Are you or someone close to you, diabetic? If so, you are not alone. The World Health Organization estimates that roughly 10% of the U.S. population and 8% of the world population live with diabetes. Those numbers have doubled since the 1980s and continue to rise. In response, the WHO joined with the International Diabetes Federation to create World Diabetes Day on November 14th. In honor of this day, we want to help spread awareness and education about the management and prevention of this critical global health issue.
Diabetes revolves around the creation and use of insulin in the body. Many of the foods we eat contain carbohydrates, which are the body’s preferred fuel source. Carbohydrates break down into glucose in our bloodstream, and then the hormone insulin transfers that glucose into cells. This process provides energy for all cellular activities. Diabetes occurs when the pancreas cannot make enough insulin, or the body cannot make use of the insulin it creates. Then, the cells do not receive enough glucose.
There are three main types of diabetes: Type 1, Type 2, and Gestational. Type 1 encompasses approximately 10% of diabetics, mostly children and adolescents, and occurs when the body produces little or no insulin on its own. This type requires daily insulin injections to manage glucose levels. Type 2 accounts for 90% of cases of diabetes and occurs primarily in adults. With this type, your body produces insulin but does not use it well. This type is strongly affected by lifestyle choices and may require medication. Gestational diabetes is specific to pregnancy. While it typically resolves after childbirth, both mother and child are at increased risk for developing type 2 diabetes later in life.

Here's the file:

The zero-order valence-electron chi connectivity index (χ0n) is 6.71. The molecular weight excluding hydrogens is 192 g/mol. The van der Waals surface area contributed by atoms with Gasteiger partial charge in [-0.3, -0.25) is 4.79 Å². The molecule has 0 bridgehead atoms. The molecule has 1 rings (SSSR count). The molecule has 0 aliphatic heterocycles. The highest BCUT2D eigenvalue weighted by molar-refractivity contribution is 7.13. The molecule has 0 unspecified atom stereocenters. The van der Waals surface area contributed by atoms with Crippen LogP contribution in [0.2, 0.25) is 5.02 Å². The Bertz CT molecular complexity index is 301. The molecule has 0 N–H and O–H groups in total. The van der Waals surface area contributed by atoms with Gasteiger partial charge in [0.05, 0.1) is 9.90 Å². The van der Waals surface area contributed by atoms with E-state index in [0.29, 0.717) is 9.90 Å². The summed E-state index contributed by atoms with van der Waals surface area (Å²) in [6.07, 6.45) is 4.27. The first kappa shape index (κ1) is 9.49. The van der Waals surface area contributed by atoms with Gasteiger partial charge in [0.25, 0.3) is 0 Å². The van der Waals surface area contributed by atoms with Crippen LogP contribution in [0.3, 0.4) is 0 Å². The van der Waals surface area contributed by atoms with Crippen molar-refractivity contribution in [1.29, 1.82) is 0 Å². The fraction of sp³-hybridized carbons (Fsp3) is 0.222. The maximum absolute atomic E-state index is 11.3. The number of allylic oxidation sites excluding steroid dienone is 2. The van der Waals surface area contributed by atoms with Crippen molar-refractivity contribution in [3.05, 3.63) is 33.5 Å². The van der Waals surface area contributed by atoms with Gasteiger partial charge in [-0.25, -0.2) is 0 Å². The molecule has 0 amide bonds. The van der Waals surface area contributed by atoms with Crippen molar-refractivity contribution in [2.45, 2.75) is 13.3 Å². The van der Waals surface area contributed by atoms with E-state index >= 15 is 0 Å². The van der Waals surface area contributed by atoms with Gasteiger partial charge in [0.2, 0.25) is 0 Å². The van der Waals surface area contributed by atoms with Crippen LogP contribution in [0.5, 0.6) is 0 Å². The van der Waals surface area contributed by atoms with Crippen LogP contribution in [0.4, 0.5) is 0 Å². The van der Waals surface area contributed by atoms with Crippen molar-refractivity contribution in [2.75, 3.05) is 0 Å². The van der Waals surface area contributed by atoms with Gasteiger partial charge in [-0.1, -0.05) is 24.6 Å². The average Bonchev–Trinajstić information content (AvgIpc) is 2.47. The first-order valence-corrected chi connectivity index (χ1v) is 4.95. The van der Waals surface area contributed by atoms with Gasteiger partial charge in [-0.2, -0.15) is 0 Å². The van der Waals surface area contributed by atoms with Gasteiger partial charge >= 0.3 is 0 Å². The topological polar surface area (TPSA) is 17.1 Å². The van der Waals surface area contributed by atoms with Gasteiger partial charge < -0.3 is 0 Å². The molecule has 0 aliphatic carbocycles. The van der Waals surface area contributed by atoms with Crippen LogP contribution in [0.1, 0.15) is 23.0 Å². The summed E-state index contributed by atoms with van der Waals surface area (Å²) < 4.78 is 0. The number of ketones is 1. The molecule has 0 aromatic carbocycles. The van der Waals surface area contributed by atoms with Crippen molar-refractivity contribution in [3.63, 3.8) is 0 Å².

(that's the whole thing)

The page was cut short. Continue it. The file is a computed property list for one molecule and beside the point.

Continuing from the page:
Unfortunately, many more people have diabetes than they know. Approximately half of the people with diabetes in the U.S. today do not realize that they have developed this chronic condition. Without treatment, the potential for bodily harm increases dramatically. It’s essential to know the warning signs of diabetes. The most common symptoms are:
- Excessive thirst
- Frequent urination
- Extreme hunger, despite adequate food intake
- Constant fatigue
- Blurry vision
- Wounds taking a long time to heal
- Tingling in the hands and feet (Type 2)
- Weight loss despite eating more (Type 1)
If you are experiencing any of these symptoms, make an appointment with your doctor immediately for further testing. Without treatment, diabetes can cause life-threatening complications.
Letting diabetes go unchecked can lead to irreversible health conditions. Damage accumulates in the heart, nerves, eyes, kidneys, and blood vessels. In turn, the risk for stroke and heart attack may double or even triple, and kidney failure is possible. Reduced blood flow can lead to neuropathy, or nerve damage, in the feet, leading to foot ulcers and infections that can require amputation. Small blood vessels in the eye are also susceptible to diabetes damage, which can lead to blindness. Worldwide, there is a 2.6% rate of blindness directly caused by diabetes. The good news is that these complications are all avoidable with treatment.
Management and Prevention
For older adults, it’s essential to gauge your risk of developing diabetes since factors like age and certain genetics can affect your predisposed to the condition. Once you know your probability, you can adopt various health practices to keep diabetes at bay.
If you are diagnosed with diabetes, do not fret, there is plenty you can do to stay healthy! While a doctor may need to prescribe oral medication or insulin to help manage your condition, the following lifestyle changes will go a long way towards prevention and management:
- Take a risk assessment test at https://www.idf.org/type-2-diabetes-risk-assessment/.
- Exercise daily for at least 30 minutes. Walking and swimming are great low-impact options.
- Focus on getting several fresh vegetables and fruits every day.
- Limit saturated fats. Focus on fat that comes from plant sources like nuts, seeds, avocadoes, and olive oil.
- Cut sugar by only consuming it in the form of whole foods, like fruit.
- Quit smoking
- Lose weight
While weight loss is one of the most effective ways of preventing diabetes, yet it is important to remember that diabetes results from cumulative choices. Focus on exercise and small dietary changes, and your weight will eventually respond. As always, an ounce of prevention is worth a pound of cure!